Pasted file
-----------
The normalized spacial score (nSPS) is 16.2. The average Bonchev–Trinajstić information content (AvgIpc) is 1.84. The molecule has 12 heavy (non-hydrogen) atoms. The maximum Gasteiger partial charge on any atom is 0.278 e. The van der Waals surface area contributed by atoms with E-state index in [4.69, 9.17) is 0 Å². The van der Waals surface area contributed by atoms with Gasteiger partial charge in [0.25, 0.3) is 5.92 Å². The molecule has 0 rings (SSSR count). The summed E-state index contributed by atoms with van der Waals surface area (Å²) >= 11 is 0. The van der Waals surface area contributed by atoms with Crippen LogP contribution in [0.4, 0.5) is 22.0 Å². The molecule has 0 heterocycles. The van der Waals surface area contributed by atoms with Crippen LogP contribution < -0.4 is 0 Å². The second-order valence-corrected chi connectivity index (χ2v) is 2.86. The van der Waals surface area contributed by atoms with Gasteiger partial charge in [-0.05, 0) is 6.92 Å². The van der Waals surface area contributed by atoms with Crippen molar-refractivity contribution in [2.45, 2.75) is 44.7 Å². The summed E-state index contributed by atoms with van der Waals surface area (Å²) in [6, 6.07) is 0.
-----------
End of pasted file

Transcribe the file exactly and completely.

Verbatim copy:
The normalized spacial score (nSPS) is 16.2. The average Bonchev–Trinajstić information content (AvgIpc) is 1.84. The molecule has 12 heavy (non-hydrogen) atoms. The maximum Gasteiger partial charge on any atom is 0.278 e. The van der Waals surface area contributed by atoms with E-state index in [4.69, 9.17) is 0 Å². The van der Waals surface area contributed by atoms with Gasteiger partial charge in [0.25, 0.3) is 5.92 Å². The molecule has 0 rings (SSSR count). The summed E-state index contributed by atoms with van der Waals surface area (Å²) >= 11 is 0. The van der Waals surface area contributed by atoms with Crippen LogP contribution in [0.4, 0.5) is 22.0 Å². The molecule has 0 heterocycles. The van der Waals surface area contributed by atoms with Crippen LogP contribution < -0.4 is 0 Å². The second-order valence-corrected chi connectivity index (χ2v) is 2.86. The van der Waals surface area contributed by atoms with Gasteiger partial charge in [-0.05, 0) is 6.92 Å². The van der Waals surface area contributed by atoms with Crippen molar-refractivity contribution in [2.45, 2.75) is 44.7 Å². The summed E-state index contributed by atoms with van der Waals surface area (Å²) in [6, 6.07) is 0.